Which Degree Is Best For Investment Banking?

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Over $63.6 Billion was earned in investment banking revenue in 2012. It’s no surprise, then, that many people are interested in this job. According to the Bureau of Labor Statistics, jobs related to investment banking will increase by 15 percent between the years 2010 and 2020. But since the role of an investment banker is often obscure, it can be difficult to know how to break into this industry. There is no investment banking major, and advice on how to become one is scarce. But by looking at the skills necessary to successfully practice as an investment banker, you can narrow down the degrees that will best serve you in your future career goals.

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Necessary Skills

By looking at the skills needed to become an investment banker, you can narrow down your options for educational degrees and programs. The degree you obtain, in and of itself, is not as important as what you know and how readily you can apply that knowledge.

Knowledge of Finance

Knowing the basics of finance is extremely important. As an investment banker, you will spend a good portion of your time advising people how and where to spend and save, so understanding basic financial principles is a must. At the end of the day, you are advising others on how to get the most from their finances, and how to make their money work for them, so understanding the basics of finance is crucial to being able to adequately advise your clients and, thus, be successful at your job.

Understanding of the Market

You must have an understanding of the financial market as a whole, including the ability to spot financial trends and invest accordingly. It is crucial that you keep up with marketing and financial trends and use market analysis and history to predict where the market might go and how that affects your clients’ money. Essentially, you need to have a practical understanding of economics.

Understanding of Business Principles

Part of your job as an investment banker is to sell products and services, in addition to managing your clients’ money. You need to understand basic business practices, including accounting principles, marketing, and sales. Your sales approach will likely be consultative instead of confrontational, but you should still have at least a few marketing classes under your belt, as this will help you obtain new clients at the outset.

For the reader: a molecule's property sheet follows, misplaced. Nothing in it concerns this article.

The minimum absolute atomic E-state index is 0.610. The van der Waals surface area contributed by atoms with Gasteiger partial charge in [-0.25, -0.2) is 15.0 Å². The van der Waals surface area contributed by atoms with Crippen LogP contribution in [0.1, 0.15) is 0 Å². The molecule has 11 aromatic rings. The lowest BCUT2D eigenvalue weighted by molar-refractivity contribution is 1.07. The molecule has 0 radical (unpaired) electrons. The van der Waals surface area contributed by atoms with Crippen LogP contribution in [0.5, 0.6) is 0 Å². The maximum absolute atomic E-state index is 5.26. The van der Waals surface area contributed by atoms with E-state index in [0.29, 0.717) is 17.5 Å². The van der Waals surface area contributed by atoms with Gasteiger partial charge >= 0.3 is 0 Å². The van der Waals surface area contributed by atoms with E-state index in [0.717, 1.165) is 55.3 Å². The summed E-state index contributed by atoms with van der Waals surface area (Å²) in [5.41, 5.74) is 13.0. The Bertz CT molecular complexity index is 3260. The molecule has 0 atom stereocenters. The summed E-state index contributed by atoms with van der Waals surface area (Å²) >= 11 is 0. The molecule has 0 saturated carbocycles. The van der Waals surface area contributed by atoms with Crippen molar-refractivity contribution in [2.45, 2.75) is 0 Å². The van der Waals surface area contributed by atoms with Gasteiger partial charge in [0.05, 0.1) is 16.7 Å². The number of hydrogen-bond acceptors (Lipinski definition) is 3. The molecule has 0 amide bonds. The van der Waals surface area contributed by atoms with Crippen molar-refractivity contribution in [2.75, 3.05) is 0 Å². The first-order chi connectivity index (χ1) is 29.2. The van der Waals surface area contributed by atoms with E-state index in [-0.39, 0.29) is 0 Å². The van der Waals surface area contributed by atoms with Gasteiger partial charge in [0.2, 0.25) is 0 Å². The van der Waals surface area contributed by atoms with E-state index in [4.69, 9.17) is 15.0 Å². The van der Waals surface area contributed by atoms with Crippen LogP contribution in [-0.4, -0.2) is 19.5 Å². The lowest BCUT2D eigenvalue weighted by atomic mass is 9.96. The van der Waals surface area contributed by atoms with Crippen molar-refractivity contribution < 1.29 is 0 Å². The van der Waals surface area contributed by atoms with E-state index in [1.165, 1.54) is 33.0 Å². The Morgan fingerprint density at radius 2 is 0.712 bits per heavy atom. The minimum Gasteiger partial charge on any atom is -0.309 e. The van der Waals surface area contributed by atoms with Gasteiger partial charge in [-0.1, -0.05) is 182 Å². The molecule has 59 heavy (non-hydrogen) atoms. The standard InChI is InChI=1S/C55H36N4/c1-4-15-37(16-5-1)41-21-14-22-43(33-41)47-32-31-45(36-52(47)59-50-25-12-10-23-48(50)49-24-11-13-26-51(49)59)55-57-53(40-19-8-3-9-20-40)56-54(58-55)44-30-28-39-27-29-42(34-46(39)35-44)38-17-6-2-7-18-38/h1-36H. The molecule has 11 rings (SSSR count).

Degree Options

Given these necessary skills, there are three undergraduate degrees that would be most beneficial to the aspiring investment banker.

Finance – By obtaining an in-depth understanding of finance and obtaining a degree in the subject, you not only learn about how to manage personal accounts, but you obtain knowledge regarding how financial markets work as a whole.

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Economics – If the finance degree helps you apply the personal to the global, economics does the opposite. Economics teaches you about broad economic topics on a global scale so you can understand how the international financial market works. However, you can also apply that knowledge to personal accounts and financing, as well.

Business Administration – Business is a great option if you just can’t choose between finance and economics. By obtaining a degree in business, you get a little bit of everything from finance to economics to marketing and entrepreneurship to what makes corporations tick.

The Closing Bell

In addition to choosing a bachelor’s degree that will be helpful to your future career, you will also want to choose your elective courses strategically. Psychology, marketing, and even computer science courses are all great options for bolstering your career as an investment banker. If you have the opportunity to take courses in business law and Excel, these will also be of great benefit. Learn as much as possible in school, and try to get an internship; additionally, consider pursuing an MBA, as well.

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